30. Do hedge funds and mutual funds invest in commodities in high inflation environments?

    Hedge funds and mutual funds are very different types of investment vehicles.The contents of a hedge fund are determined by the hedge fund manager and the investment guidelines set out by the financial institution he or she works for, if there is one.
  31. What's the difference between a regular option and an exotic option?

    Before learning about exotic options, you should have a fairly good understanding of regular options. Both types of options share the idea of having the right to buy or sell an asset in the future, but the way investors realize profits using these options can differ dramatically.
  32. Designating A Trust As Retirement Beneficiary

    Designating a trust as your IRA beneficiary can be beneficial, but it requires proper planning to avoid problems.
  33. Why do you need a margin account to short sell stocks?

    The reason that margin accounts and only margin accounts can be used to short sell stocks has to do with Regulation T, a rule instituted by the Federal Reserve Board. This rule is motivated by the nature of the short sale transaction itself and the potential risks that come with short selling.
  34. I hold stock certificates in a company that just had a stock split. What happens ...

    The short answer is that a stock split will have little effect on the holder of stock certificates. In most cases when an investor purchases shares in a company, they are never actually held in paper form by the investor or the investor's brokerage firm.
  35. Can technical analysis be called a self-fulfilling prophecy?

    This has been a topic of much controversy since the invention of technical analysis, and it remains a very heated debate. A self-fulfilling prophecy is an event that is caused only by the preceding prediction or expectation that it was going to occur.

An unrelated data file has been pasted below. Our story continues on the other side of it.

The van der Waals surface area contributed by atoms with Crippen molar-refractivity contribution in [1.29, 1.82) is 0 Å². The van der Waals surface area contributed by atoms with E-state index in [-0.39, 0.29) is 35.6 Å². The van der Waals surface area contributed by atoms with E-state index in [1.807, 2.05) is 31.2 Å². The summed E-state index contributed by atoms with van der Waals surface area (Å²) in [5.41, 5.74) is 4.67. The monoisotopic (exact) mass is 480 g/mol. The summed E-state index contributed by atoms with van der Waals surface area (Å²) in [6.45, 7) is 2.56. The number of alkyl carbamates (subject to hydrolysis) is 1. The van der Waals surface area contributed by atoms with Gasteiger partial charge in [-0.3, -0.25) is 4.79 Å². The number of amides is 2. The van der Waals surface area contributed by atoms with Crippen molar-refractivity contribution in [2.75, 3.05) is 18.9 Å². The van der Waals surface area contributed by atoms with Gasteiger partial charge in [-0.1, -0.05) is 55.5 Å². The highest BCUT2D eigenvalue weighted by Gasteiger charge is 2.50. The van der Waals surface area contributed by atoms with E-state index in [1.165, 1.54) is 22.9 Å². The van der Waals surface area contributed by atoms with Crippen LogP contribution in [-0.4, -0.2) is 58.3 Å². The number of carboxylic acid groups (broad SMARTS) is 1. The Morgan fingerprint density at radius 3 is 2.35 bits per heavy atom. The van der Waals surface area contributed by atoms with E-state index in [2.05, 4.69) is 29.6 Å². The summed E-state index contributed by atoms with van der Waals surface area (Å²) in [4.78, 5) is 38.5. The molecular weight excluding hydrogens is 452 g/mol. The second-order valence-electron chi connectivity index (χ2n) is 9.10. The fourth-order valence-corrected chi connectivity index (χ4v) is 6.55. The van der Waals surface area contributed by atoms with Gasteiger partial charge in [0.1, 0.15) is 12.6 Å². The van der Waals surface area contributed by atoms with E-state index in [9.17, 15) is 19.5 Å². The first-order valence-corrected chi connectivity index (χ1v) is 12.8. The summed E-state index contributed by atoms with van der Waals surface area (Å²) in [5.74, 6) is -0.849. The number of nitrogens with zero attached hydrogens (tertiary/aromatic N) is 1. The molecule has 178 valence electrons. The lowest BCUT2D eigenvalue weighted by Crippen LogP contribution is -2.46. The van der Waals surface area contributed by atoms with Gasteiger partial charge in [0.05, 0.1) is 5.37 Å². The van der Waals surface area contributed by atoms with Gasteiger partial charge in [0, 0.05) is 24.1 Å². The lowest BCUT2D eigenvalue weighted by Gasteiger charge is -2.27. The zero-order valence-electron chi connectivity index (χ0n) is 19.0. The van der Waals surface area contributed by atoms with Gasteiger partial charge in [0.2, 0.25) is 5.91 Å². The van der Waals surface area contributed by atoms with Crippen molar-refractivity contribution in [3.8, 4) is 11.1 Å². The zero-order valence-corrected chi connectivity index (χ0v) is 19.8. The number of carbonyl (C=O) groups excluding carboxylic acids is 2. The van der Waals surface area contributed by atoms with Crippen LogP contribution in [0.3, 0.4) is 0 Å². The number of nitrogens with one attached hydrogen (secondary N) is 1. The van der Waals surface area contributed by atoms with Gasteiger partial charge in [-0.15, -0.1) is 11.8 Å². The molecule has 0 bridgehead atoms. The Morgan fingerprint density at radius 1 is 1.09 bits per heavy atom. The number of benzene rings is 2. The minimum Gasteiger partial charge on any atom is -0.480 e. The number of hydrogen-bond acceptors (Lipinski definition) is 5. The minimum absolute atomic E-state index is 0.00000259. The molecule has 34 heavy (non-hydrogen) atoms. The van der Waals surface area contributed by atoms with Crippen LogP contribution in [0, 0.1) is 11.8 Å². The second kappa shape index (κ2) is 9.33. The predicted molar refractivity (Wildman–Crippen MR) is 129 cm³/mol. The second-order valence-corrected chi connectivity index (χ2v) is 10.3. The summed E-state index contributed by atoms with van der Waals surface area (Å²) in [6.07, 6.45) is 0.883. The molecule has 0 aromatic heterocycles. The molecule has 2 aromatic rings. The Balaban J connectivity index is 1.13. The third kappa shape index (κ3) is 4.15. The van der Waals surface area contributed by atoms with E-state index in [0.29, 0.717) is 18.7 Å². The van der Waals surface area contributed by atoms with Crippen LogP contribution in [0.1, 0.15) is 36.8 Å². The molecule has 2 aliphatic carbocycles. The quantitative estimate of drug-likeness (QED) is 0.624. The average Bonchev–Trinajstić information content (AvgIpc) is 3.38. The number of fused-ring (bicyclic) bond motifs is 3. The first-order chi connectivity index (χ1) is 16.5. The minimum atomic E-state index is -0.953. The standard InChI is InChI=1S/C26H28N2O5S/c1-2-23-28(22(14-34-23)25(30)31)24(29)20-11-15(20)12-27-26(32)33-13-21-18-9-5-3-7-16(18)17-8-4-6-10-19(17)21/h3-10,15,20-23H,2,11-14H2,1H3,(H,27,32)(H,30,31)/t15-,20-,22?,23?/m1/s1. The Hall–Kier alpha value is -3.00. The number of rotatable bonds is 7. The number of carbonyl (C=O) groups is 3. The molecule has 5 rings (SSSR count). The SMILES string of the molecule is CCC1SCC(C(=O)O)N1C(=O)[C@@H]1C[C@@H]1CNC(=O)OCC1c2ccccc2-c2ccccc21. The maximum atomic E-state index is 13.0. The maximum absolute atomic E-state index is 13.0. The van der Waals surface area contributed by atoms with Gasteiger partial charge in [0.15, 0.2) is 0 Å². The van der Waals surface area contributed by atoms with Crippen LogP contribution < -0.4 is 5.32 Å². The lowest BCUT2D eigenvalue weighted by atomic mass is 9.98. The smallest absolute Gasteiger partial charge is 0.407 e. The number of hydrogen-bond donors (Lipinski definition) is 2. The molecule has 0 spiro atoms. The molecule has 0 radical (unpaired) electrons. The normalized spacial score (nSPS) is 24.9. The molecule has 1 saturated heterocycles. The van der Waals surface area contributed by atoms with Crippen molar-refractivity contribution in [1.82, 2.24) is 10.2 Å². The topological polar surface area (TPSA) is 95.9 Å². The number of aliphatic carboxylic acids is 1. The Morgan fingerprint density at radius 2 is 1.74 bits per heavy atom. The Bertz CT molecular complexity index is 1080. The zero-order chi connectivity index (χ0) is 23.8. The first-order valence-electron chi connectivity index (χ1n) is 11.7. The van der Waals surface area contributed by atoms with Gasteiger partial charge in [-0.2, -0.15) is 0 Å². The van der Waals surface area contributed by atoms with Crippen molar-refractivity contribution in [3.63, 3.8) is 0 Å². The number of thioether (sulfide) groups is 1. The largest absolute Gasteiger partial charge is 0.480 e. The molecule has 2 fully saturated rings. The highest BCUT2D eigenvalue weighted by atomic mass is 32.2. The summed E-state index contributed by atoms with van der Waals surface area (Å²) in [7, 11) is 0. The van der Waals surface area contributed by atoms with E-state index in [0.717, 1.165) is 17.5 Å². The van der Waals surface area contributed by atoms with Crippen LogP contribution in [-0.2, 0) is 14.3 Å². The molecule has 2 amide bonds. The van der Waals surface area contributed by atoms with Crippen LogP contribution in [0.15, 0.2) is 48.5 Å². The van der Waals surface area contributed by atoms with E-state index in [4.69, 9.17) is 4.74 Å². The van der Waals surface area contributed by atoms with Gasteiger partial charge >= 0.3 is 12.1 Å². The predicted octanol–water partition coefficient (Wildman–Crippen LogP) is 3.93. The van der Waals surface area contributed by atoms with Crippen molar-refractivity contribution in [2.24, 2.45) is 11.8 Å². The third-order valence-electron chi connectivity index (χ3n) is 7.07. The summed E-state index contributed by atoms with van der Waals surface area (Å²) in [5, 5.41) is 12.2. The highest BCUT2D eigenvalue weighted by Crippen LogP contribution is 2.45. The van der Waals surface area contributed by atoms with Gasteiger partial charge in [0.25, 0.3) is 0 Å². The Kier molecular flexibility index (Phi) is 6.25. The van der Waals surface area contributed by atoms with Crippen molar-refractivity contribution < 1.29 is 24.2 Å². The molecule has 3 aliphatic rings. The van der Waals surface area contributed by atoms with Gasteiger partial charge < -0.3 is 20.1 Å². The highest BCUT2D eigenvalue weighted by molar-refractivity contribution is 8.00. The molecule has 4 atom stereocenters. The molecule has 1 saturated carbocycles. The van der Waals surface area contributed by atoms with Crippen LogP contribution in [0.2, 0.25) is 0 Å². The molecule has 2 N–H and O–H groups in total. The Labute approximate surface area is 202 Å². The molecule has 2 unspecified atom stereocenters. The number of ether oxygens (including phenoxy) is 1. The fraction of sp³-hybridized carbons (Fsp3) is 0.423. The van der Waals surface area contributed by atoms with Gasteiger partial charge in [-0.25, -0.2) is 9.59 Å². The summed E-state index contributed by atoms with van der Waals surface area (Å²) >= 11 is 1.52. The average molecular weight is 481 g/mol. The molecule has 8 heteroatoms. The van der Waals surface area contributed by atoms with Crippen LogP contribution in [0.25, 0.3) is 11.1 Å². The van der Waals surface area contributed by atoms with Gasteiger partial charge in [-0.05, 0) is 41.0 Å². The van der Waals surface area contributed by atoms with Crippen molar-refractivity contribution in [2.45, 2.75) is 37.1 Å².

36. Avoiding Mistakes In Required Minimum Distributions (RMD)

    If you don't calculate your required minimum distributions accurately, you might have to pay an excise tax.
  37. Short selling vs. purchasing a put option: how do the payoffs differ?

    Purchasing a put option and entering into a short sale transaction are the two most common ways for traders to profit when the price of an underlying asset decreases, but the payoffs are quite different. Even though both of these instruments appreciate in value when the price of the underlying asset ...
  38. Can investment real estate be purchased within an IRA and, if so, are there any pitfalls?

    Investment real estate can be purchased with an IRA provided the investment does not violate the prohibited transaction rules.An individual may want to check with the IRA custodian to determine whether this is an option, as not all custodians allow for such investments.
  39. I participate in a profit-sharing plan at work. If I retire at age 62, will I be ...

    The money in your profit-sharing account will be taxable when it is withdrawn from the account. You may leave the money in the plan (if the plan allows it) or roll over the balance to an IRA.Most financial planners would recommend that you do not leave the funds in the profit-sharing plan after you leave ...
  40. I didn't record my Traditional IRA contributions. Is there a website that lists ...

    Visit the Congressional Budget Office's Online Tax Guide, which summarizes IRA contribution limits and phase-out ranges for every year from 1974 onwards. You may also want to ensure that you file Form 8606 for any year in which you made non-deductible contributions to your Traditional IRA.